More than 1,000 owners of Wi-Fi routers were left exposed to potential cyber-attacks after Singapore Telecommunications Limited forgot to secure port 10000 in its Wi-Fi gigabit router devices after opening them up to troubleshoot some Wi-Fi issues.
The oversight not only exposed over 1,000 routers to potential access by cyber-criminals, but also exposed hundreds of IoT devices that were connected to the routers. The ports would have eventually been exploited by hackers had they not been discovered by alert security researchers and reported to CERT Singapore.
According to researchers at NewSky Security who discovered the exposed ports, potential attackers could exploit them to access administrator settings in affected routers and change their passwords, thereby denying original users of such routers from accessing them.
“The ISP SingTel initiated this port forwarding due to troubleshooting an issue with these routers. After they fixed the issue, they forgot to close the port forwarding. As a result, it became possible for attackers to gain full control of these devices from port 10000. Hence, we coined this as ‘ForgotDoor’,” said Ankit Anubhav, principal researcher at NewSky Security.
He added that a hacked router allows an attacker to reconfigure itself to re-route traffic, monitor data packets, or even plant a malware. At the same time, hackers can also change DNS settings in routers to make all connected devices to visit phishing/malicious/adware related websites.
“The ISP SingTel has disabled port forwarding to port 10000 for the affected routers. Root cause: Port forwarding was enabled by their customer service staff to troubleshoot Wi-Fi issues for their customers and was not disabled when the issues were resolved. ISP SingTel will be taking measures to ensure that port forwarding is disabled after troubleshooting has completed,” said Douglas Mun, deputy director in charge of SingCERT at the Cyber Security Agency of Singapore.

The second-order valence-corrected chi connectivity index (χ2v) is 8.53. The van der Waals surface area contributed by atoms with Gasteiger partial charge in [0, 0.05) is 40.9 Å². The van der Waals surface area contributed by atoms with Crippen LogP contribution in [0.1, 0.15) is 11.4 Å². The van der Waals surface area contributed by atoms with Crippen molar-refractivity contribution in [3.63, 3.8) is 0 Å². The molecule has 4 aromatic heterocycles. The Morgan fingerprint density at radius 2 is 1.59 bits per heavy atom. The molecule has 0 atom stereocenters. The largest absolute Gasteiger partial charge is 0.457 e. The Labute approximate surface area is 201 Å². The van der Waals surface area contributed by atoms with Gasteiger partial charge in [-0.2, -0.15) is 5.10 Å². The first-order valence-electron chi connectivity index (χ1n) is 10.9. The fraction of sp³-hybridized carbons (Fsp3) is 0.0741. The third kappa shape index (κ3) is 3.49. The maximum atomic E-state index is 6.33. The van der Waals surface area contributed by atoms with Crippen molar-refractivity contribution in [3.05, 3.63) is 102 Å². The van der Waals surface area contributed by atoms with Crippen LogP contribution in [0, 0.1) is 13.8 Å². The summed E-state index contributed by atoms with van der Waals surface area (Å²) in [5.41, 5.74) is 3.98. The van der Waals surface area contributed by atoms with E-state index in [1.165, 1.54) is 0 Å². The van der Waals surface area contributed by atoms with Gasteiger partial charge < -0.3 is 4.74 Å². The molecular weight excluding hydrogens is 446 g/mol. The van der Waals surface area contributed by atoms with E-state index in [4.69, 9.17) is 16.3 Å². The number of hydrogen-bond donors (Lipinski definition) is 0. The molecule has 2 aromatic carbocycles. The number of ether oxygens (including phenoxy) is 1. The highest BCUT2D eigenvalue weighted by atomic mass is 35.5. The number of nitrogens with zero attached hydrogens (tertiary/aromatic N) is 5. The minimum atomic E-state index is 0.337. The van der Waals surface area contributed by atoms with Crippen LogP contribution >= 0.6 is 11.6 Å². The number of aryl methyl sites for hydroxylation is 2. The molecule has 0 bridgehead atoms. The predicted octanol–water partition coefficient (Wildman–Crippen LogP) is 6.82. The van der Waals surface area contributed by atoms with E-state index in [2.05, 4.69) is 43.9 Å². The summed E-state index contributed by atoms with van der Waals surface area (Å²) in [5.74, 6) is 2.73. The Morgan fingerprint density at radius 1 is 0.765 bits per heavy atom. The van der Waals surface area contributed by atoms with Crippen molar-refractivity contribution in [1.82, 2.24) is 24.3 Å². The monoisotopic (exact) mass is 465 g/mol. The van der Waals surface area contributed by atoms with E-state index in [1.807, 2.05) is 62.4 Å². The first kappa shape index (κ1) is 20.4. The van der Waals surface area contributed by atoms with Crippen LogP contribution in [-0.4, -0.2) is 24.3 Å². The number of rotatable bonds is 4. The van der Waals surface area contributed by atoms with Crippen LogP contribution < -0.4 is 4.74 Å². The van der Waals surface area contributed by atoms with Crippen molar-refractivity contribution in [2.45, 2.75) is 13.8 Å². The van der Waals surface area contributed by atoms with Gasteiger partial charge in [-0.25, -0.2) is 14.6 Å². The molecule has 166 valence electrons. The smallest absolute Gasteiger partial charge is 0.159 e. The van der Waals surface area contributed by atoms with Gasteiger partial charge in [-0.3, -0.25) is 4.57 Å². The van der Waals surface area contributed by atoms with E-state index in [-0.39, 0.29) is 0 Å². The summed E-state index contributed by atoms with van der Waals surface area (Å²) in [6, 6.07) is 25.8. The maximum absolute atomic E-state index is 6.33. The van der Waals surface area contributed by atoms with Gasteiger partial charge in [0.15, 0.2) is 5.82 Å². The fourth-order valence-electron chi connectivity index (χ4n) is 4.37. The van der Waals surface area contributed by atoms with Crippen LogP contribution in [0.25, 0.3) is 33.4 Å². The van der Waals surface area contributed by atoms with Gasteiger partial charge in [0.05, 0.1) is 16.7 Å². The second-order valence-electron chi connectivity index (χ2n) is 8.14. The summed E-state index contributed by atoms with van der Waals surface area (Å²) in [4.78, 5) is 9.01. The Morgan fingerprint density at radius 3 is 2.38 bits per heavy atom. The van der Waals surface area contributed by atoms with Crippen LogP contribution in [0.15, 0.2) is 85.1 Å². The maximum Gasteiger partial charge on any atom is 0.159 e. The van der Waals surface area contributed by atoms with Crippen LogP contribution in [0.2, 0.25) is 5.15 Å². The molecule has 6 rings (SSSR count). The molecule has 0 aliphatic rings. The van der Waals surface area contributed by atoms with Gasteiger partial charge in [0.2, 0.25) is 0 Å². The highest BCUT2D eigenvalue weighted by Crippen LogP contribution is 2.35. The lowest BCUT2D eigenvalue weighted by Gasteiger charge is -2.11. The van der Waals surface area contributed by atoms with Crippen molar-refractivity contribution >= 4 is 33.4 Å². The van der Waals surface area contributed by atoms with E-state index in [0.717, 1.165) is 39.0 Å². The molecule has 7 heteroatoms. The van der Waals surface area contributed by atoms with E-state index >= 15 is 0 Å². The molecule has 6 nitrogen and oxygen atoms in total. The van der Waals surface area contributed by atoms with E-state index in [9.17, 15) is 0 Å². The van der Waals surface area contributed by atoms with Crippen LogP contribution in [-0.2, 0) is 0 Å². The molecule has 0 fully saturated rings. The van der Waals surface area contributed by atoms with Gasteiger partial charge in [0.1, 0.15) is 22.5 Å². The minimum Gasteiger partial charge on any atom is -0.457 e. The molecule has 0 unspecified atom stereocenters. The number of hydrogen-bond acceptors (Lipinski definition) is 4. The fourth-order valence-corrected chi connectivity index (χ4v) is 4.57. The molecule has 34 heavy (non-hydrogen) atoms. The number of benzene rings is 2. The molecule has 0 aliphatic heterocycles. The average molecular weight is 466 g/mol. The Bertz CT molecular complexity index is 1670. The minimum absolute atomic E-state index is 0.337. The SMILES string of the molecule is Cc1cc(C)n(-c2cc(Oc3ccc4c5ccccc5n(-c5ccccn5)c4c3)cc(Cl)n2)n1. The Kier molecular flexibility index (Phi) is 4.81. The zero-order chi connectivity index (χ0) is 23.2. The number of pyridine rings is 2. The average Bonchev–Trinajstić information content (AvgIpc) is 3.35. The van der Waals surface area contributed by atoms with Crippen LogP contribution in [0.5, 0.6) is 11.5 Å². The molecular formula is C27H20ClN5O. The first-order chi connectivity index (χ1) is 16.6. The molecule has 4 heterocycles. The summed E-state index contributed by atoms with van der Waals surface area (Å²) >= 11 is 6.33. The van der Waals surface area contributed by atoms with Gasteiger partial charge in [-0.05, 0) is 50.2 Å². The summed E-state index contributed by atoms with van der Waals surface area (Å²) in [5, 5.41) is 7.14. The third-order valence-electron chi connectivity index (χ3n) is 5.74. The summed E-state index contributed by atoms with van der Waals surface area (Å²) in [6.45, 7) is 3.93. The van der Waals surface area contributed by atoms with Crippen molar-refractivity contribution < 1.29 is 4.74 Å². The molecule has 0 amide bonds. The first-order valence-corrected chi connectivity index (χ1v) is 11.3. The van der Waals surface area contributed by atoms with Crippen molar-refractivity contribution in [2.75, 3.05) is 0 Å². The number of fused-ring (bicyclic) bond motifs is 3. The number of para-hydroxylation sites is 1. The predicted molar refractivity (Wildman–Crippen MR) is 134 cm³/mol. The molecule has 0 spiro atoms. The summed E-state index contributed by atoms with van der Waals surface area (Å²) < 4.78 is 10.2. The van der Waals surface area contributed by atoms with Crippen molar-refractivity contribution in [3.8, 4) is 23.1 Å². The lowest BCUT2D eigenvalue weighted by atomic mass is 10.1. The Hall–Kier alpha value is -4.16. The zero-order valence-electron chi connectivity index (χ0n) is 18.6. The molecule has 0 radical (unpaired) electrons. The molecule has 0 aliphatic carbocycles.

To protect their routers from potential attacks that exploit exposed ports, he suggests that owners of such routers can consider setting up SSH on an unusual port to evade attacks that target default SSH ports. However, since hackers can identify unusual ports through easily available crawling scripts and services like Shodan, owners of routers need to implement basic IoT security measures such as cautious port forwarding, strong authentication, a trustable firewall / other IoT security mechanism and regular updates.
Commenting on the discovery of exposed port 100000 in SingTel routers, Natan Bandler, CEO and co-Founder of Cy-oT, told SC Magazine UK that this is a daily occurrence and since routers are among the most sensitive assets in organisations, hacking groups are looking for the easiest way to access these assets in order to make money.
“In this case, it seems that there was a misconfiguration of the router which caused the vulnerability. This will always happen- human error will always happen. There’s no way to stop it, so it’s not simply a matter of making sure that the software is tightly secured, tested and patched. In order to be completely secure, you cannot trust the infrastructure itself. Security should be separate from the infrastructure, and therefore you need an external mechanism.
“You can’t trust that a device is secure and protected by design. People assume they are protected all the time, but things happen. Yes, there are patches and this can solve one security issue, but they can also bring in another security issue. There are human mistakes, configuration mistakes – it will always happen.
“We need to take into account that risks and vulnerabilities are around us all the time, so to be protected, organisations need a mechanism that is monitoring all the activity and detects when something is broken. You need to be able to detect when someone is trying to utilise the vulnerability or the risk will always be there,” he added.
This article originally appeared on SC Media UK